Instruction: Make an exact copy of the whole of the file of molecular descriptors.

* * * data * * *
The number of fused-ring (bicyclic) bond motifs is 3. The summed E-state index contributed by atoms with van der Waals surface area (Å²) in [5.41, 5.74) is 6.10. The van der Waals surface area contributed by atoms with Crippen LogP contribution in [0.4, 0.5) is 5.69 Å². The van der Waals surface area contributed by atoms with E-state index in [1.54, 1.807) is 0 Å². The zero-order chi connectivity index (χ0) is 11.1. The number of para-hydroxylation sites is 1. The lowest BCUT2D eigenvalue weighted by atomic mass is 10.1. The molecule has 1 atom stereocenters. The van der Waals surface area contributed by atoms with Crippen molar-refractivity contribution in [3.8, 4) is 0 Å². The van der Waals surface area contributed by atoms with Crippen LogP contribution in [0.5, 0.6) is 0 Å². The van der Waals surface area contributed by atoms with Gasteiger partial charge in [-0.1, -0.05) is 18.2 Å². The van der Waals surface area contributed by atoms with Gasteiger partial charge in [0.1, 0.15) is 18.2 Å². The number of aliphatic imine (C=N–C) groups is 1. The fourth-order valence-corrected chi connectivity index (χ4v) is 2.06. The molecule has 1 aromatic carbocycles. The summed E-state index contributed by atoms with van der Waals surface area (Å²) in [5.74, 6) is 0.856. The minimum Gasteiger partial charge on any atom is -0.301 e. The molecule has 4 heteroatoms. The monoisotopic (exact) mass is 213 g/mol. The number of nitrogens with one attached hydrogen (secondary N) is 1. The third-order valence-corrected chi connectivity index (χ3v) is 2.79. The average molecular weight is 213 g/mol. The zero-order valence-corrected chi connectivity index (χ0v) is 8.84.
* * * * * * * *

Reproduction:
The number of fused-ring (bicyclic) bond motifs is 3. The summed E-state index contributed by atoms with van der Waals surface area (Å²) in [5.41, 5.74) is 6.10. The van der Waals surface area contributed by atoms with Crippen LogP contribution in [0.4, 0.5) is 5.69 Å². The van der Waals surface area contributed by atoms with E-state index in [1.54, 1.807) is 0 Å². The zero-order chi connectivity index (χ0) is 11.1. The number of para-hydroxylation sites is 1. The lowest BCUT2D eigenvalue weighted by atomic mass is 10.1. The molecule has 1 atom stereocenters. The van der Waals surface area contributed by atoms with Crippen molar-refractivity contribution in [3.8, 4) is 0 Å². The van der Waals surface area contributed by atoms with Crippen LogP contribution in [0.5, 0.6) is 0 Å². The van der Waals surface area contributed by atoms with Gasteiger partial charge in [-0.1, -0.05) is 18.2 Å². The van der Waals surface area contributed by atoms with Gasteiger partial charge in [0.1, 0.15) is 18.2 Å². The number of aliphatic imine (C=N–C) groups is 1. The fourth-order valence-corrected chi connectivity index (χ4v) is 2.06. The molecule has 1 aromatic carbocycles. The summed E-state index contributed by atoms with van der Waals surface area (Å²) in [5.74, 6) is 0.856. The minimum Gasteiger partial charge on any atom is -0.301 e. The molecule has 4 heteroatoms. The monoisotopic (exact) mass is 213 g/mol. The number of nitrogens with one attached hydrogen (secondary N) is 1. The third-order valence-corrected chi connectivity index (χ3v) is 2.79. The average molecular weight is 213 g/mol. The zero-order valence-corrected chi connectivity index (χ0v) is 8.84.